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Can small actions lead to big savings in water? DnA explores two apps that aim to help save and conserve water. Plus, does the traditional burial need to be redesigned?

Image: Edyn Garden Sensor, courtesy of Edyn.

Producers:
Frances Anderton
Caroline Chamberlain

Micro Solutions to Macro Water Challenges 19 MIN, 33 SEC

Faced with a historic drought, Governor Jerry Brown has mandated a 25% cut in urban water use statewide -- and Californians are flooding him with big ticket ideas for bringing in more water from elsewhere. But how about small, local, actions that could make a large impact? That’s the goal behind the design of apps empowering individuals to be careful guardians of their water use.

Jason Aramburu is a soil scientist and founder of a company called Edyn, which just released its first product: a soil sensor that connects to a smartphone application, designed by Yves Behar. It helps you gauge your soil’s health and moisture levels.

Another App, Hazel, being developed by Arid LandsHadley Arnold and team, will create a digital map of Los Angeles broken down into areas for different kinds of rainwater capture.

Walker Wells of Global Green explains how these approach differ from 20th century water delivery systems---and how they may help us take ownership of our water use in the future.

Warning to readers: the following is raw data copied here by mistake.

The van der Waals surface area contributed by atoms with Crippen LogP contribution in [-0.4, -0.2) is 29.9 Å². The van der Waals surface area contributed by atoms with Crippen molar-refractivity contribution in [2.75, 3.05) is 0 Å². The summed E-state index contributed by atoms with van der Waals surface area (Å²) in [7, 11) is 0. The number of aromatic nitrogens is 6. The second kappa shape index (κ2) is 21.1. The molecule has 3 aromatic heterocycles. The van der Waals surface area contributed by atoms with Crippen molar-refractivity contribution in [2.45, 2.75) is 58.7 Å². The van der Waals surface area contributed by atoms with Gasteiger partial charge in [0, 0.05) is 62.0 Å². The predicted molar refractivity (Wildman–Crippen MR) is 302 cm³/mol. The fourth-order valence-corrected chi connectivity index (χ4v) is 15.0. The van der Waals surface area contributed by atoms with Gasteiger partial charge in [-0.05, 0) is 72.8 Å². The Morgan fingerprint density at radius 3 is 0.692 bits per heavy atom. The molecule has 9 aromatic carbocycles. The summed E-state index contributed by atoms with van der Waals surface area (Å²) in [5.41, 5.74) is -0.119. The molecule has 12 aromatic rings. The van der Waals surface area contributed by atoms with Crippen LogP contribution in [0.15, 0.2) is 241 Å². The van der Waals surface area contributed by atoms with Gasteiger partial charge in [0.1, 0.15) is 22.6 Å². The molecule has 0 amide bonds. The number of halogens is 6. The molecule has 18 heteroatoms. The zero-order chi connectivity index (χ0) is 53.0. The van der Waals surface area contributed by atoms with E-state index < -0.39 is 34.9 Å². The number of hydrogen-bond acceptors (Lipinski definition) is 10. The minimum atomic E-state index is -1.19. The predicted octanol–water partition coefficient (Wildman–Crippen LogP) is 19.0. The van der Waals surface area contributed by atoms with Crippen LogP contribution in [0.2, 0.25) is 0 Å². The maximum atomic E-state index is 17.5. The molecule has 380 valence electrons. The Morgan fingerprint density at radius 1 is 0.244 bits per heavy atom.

An Urban Response to Traditional Burial 8 MIN, 12 SEC

Katrina Spade is an architecture school graduate and the creator of a concept she’s called the Urban Death Project, an ecological approach to burial aimed at dense cities.

The Urban Death Project proposes fast, coffin-free composting -- in which our bodies would be laid over each other, separated by layers of nitrogen and carbon-rich materials, to decompose into a rich soil.

Sounds unceremonious -- even yucky? Not, says Spade, if the composting facility also serves as a “sacred space” for a new kind of celebration of life.  

Spade’s idea started out as a school project and has turned into a Kickstarter campaign to fund the next design stage. Katrina has already garnered over a thousand supporters and beaten her $75,000 goal -- shy of her fundraising deadline this Thursday.

DnA talks to Katrina about the Urban Death Project and how she went from architecture to decay.



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